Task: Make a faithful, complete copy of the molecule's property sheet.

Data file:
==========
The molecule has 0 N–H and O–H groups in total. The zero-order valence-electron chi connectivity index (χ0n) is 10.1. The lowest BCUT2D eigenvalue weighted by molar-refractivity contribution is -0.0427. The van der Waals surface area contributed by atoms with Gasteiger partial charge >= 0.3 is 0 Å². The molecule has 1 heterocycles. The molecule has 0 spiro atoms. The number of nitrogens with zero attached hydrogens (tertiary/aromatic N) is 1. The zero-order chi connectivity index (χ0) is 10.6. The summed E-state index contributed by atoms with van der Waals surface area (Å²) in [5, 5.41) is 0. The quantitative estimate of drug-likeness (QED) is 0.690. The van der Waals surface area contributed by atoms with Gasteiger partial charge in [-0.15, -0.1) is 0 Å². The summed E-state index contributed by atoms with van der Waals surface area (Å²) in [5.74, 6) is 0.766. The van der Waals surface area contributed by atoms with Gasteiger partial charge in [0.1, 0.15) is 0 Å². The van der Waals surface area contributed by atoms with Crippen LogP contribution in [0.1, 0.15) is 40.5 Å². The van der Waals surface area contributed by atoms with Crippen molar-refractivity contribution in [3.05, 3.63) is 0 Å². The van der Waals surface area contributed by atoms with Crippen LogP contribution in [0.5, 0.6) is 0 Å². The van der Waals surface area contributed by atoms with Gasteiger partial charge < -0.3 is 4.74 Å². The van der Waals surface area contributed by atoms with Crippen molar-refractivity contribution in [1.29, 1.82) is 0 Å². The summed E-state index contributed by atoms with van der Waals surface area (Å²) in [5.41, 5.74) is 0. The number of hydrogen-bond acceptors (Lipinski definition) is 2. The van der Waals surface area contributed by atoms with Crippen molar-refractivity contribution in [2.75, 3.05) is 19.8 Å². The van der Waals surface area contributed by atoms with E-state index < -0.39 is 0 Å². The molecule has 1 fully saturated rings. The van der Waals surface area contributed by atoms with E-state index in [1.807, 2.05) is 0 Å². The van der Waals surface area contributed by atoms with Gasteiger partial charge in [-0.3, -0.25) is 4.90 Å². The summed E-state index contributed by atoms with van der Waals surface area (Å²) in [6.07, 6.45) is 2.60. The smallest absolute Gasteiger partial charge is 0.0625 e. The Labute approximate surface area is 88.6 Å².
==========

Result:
The molecule has 0 N–H and O–H groups in total. The zero-order valence-electron chi connectivity index (χ0n) is 10.1. The lowest BCUT2D eigenvalue weighted by molar-refractivity contribution is -0.0427. The van der Waals surface area contributed by atoms with Gasteiger partial charge >= 0.3 is 0 Å². The molecule has 1 heterocycles. The molecule has 0 spiro atoms. The number of nitrogens with zero attached hydrogens (tertiary/aromatic N) is 1. The zero-order chi connectivity index (χ0) is 10.6. The summed E-state index contributed by atoms with van der Waals surface area (Å²) in [5, 5.41) is 0. The quantitative estimate of drug-likeness (QED) is 0.690. The van der Waals surface area contributed by atoms with Gasteiger partial charge in [-0.15, -0.1) is 0 Å². The summed E-state index contributed by atoms with van der Waals surface area (Å²) in [5.74, 6) is 0.766. The van der Waals surface area contributed by atoms with Gasteiger partial charge in [0.1, 0.15) is 0 Å². The van der Waals surface area contributed by atoms with Crippen LogP contribution in [0.1, 0.15) is 40.5 Å². The van der Waals surface area contributed by atoms with Crippen molar-refractivity contribution in [3.05, 3.63) is 0 Å². The van der Waals surface area contributed by atoms with Crippen LogP contribution in [0.5, 0.6) is 0 Å². The van der Waals surface area contributed by atoms with Gasteiger partial charge < -0.3 is 4.74 Å². The van der Waals surface area contributed by atoms with Crippen molar-refractivity contribution in [1.29, 1.82) is 0 Å². The summed E-state index contributed by atoms with van der Waals surface area (Å²) in [5.41, 5.74) is 0. The number of hydrogen-bond acceptors (Lipinski definition) is 2. The van der Waals surface area contributed by atoms with Crippen molar-refractivity contribution in [2.75, 3.05) is 19.8 Å². The van der Waals surface area contributed by atoms with E-state index < -0.39 is 0 Å². The molecule has 1 fully saturated rings. The van der Waals surface area contributed by atoms with E-state index in [1.807, 2.05) is 0 Å². The van der Waals surface area contributed by atoms with Gasteiger partial charge in [-0.3, -0.25) is 4.90 Å². The summed E-state index contributed by atoms with van der Waals surface area (Å²) in [6.07, 6.45) is 2.60. The smallest absolute Gasteiger partial charge is 0.0625 e. The Labute approximate surface area is 88.6 Å².